Friday, December 10, 2010
How to make a music video in Dallas
Local band Anchored used a little luck and a lot of hard work to pull off their music video shoot this weekend.
DALLAS When the music video first made its appearance on MTV on August 1, 1981 – ironically for the song “Video Killed The Radio Star” by The Buggles – musicians and critics alike questioned how the new medium would affect the music industry as a whole. Now 29 years later, it is safe to say that the music video did not actually kill the radio star. Music videos helped put MTV on the map and turn it into the media giant it is today. But once the network began airing shows like Jersey Shore, we've redirected our focus to watching music videos online. And those music videos aren’t always created by a huge film crew anymore; some are recorded on handheld cameras – or even smart phones – and edited on software like iMovie.
Technology has made music videos more of a reality for bands who happen to be on a lower budget than those who top the charts. Take DFW-based hard rock outfit Anchored’s story as an example. With a bit of luck and a lot of hard work, they’re filming a music video in Dallas, Denton, and Flower Mound this weekend.
Anchored's first music video was for their single “Dirty In Texas (D.I.T.),” off their debut full-length album Listen To This. Permits had to be obtained, locations had to be scouted and agreed upon, actors had to be chosen, and the band had find extras to come out at all hours of the day and night to appear in the music video.
But then they wanted to shoot on a busy city street. That's where it got harder, and lead singer Brandan Narrell laments that it would have been easier to do it in comfort of his own home.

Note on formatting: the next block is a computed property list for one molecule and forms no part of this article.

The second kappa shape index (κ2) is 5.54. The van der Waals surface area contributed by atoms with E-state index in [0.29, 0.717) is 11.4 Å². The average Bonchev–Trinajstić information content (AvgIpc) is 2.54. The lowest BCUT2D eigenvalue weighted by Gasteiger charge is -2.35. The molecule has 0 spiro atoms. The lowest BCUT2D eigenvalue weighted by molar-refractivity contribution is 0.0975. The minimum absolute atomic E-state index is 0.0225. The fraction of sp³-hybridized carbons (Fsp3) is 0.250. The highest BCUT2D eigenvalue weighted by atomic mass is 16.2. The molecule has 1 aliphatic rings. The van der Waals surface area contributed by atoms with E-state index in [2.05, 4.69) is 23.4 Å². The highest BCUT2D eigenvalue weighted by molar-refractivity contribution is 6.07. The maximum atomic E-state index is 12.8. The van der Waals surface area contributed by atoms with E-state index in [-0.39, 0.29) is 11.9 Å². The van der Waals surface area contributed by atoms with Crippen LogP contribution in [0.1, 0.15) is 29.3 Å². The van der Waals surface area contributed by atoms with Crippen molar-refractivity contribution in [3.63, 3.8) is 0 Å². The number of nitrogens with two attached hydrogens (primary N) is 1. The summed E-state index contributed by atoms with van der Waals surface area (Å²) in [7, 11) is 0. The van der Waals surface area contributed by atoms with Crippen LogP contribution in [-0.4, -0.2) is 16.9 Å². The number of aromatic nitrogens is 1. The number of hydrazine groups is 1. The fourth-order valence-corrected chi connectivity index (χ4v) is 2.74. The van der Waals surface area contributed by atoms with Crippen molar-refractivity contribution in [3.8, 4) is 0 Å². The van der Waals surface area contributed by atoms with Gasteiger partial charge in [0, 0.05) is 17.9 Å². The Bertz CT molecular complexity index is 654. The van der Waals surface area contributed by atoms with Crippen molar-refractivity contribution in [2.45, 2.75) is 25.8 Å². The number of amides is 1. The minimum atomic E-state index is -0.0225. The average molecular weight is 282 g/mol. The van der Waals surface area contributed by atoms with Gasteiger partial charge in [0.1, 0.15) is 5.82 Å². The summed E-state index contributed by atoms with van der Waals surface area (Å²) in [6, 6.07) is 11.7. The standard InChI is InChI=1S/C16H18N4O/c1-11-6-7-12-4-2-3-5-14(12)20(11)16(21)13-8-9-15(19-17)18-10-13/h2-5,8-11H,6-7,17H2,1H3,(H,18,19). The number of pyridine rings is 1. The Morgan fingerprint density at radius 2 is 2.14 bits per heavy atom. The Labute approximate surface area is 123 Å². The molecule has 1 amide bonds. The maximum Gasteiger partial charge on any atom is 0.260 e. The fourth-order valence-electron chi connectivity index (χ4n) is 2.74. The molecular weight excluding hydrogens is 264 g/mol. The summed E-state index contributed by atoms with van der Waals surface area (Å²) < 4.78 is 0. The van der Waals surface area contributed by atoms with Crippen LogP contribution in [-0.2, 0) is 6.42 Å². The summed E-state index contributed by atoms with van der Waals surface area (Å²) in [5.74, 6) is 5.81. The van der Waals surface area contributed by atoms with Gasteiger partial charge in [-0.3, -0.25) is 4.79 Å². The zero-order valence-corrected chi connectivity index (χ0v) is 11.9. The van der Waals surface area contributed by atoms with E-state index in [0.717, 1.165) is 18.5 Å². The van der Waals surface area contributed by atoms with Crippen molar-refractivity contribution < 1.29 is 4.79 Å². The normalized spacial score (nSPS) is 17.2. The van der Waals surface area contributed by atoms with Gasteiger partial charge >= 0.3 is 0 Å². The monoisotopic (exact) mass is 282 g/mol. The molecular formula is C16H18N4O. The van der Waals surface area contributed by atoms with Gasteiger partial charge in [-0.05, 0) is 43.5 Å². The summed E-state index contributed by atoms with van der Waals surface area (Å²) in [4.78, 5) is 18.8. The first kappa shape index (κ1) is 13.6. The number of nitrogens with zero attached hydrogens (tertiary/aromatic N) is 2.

“You have to have police escorts and stuff like that. It is more so for the city’s assurance and our assurance,” Narrell said. “It is hard. Dallas is not L.A, thank God. But you have to go through certain things just to even take a picture in some places.”
Luckily for Anchored, obtaining an experienced person to direct the music video for their forthcoming single “Last Night” was a little easier than they thought. Narrell believes fate sort of stepped in and helped the band get photographer/director/producer Devin DeHaven to helm the shoot. As an old family friend of drummer Matty Clark, DeHaven agreed to help out the band.
DeHaven has worked with Korn, Papa Roach, Kid Rock, Jada Pinket-Smith, and Eminem. He has even worked with basketball wunderkind LeBron James on an advertising campaign. “He has gone off and done all these gigantic artists, and to me that is huge,” Narrell said. “He has worked with the big people, and we are always small in our minds, no matter how many records we sell. It is awesome to get a chance with someone to work like that.”
Luck was also on the band’s side when it came to choosing the perfect Dallas venue. For their big concert scene, Trees in Deep Ellum was easily the venue of choice for the hometown rockers – and owner Clint Barlow, a friend of Narrell’s, let them use it on a sleepy morning starting at 2 a.m. Friday.
“In our opinion, Texas has the best people and best venues in the country,” Narrell said. “Thank God they hooked us up,” Narrell admitted with a sigh of relief. “Clint Barlow … graced us by letting us use Trees. We used to play there all the time, and Trees is like home to us.”
The music video for “Last Night” is set for release on January 8, with the radio single to follow on January 10.
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